The Red Balloon
When I was in elementary school every spring the skies would be filled with colourful little dots. I don’t remember what the annual fundraiser was for, but it was pure joy to watch hundreds of balloons being released into the skies. Weeks before the event students were asked to sell raffle tickets. On the day of the event each raffle ticket was than attached to a balloon and the whole school would gather in the playground to release their balloons, hundreds of balloons taking off to parts unknown. Over the next few weeks some of the raffle tickets would return mailed back to the school by people who discovered them when a balloon drifted their way. The students those raffle tickets were returned received prizes, but the best prize of all were the letters and notes that were mailed back with the raffle ticket; stories from far corners of the world. Keep reading…
The Red Balloon was originally created as a short film before it was adapted into a children’s book. It was directed and written by Albert Lamorrisse in 1956. I haven’t seen the film but it seem like Doubleday (the publisher) took the screenplay and added film stills to make the book. Unfortunately not everything transfers well into this medium; they weren’t able to capture the cinematography or the musical score, both which I was told played a major role in making the film a success. The Red Balloon was awarded the Palme d’Or Grand Prize at the Cannes Film Festival and an Oscar for best original screenplay.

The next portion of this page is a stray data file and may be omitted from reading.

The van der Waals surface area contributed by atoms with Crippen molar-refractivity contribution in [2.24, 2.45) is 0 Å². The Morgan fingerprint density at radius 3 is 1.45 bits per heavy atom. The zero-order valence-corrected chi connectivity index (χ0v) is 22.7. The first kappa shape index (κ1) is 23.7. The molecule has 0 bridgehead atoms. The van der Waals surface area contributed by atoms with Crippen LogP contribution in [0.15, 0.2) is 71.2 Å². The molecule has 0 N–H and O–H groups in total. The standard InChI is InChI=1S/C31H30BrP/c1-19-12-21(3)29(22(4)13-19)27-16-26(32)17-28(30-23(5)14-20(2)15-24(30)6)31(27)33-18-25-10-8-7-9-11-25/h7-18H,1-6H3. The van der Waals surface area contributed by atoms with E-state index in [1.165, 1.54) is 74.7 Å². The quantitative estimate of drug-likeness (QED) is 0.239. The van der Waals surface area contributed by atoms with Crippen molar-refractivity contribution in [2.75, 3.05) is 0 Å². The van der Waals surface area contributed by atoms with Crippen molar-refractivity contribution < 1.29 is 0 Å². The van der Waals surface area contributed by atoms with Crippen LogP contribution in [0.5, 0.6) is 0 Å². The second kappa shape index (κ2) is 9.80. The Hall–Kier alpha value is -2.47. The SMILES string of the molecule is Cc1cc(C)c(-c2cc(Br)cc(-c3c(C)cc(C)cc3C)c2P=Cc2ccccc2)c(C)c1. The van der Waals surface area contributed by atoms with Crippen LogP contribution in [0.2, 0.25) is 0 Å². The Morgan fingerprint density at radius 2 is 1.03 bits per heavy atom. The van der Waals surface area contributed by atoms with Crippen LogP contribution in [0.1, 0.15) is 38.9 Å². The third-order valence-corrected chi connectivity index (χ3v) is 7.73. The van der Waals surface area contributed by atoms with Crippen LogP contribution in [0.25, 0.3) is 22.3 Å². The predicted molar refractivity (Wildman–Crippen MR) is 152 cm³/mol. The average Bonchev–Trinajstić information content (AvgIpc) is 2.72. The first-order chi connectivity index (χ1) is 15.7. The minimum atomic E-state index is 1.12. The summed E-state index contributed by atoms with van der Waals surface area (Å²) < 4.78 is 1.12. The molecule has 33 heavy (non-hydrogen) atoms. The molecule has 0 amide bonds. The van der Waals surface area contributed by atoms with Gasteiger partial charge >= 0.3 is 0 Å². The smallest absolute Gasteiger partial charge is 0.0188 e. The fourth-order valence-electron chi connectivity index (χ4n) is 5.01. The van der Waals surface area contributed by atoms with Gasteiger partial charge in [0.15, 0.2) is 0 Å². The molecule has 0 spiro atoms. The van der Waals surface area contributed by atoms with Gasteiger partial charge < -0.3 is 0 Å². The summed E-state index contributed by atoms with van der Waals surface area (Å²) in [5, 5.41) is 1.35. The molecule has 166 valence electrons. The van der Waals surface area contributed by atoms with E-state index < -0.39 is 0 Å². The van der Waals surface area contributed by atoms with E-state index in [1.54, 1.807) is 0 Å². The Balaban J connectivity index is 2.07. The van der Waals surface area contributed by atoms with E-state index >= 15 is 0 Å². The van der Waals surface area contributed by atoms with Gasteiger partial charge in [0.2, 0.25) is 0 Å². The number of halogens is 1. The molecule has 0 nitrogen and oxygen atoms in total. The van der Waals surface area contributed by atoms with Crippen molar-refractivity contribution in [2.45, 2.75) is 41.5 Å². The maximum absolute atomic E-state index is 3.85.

The film, which has a music score but almost no dialogue, is told as a narration in the book. On his way to school one day Pascal discovers a large red balloon. As Pascal plays with his newfound toy, he realizes the balloon has a mind and will of its own. It begins to follow him wherever he goes. Together the pair wonders the street of Paris, receiving strange looks from adults and unwanted attention from the neighborhood bullies.
The photographs in the book were taken during the filming movie The Red Balloon. There are a generous number of photographs in the book; about 5% of the photos are in colour while the rest are in black and white. I actually prefer the black and white photographs; the colour photos seem to date the book even more, and the photo quality is kind of poor. Albert Lamorrisse used his own children as actors in the film. His son Pascal Lamorrisse played the main character and his daughter Sabine played the little girl.
The Red Balloon, a children’s book review by Thao Lam
Author and Director Albert Lamorrisse
(1922 – 1970)
Albert Lamorrisse was a French filmmaker, producer and writer. He was born on January 13th, 1922 in Paris, France. Albert started out as a photographer before he began directing short films in 40’s. It was during the filming of his documentary Le Vent des amoureux (The Lovers’ Wind) that Albert was tragically killed; his helicopter went down while he was filming in Iran.
A Jeopardy moment for all the board game geeks out there, according to Wikipedia Albert Lamorrisse was the creator of Risk. Originally published in France in 1957, it was titled La Conquette Du Monde. It was eventually rebranded by Parker Brothers as Risk and sold in the United States.
Publisher Doubleday Books for Young Readers (July 18, 1978)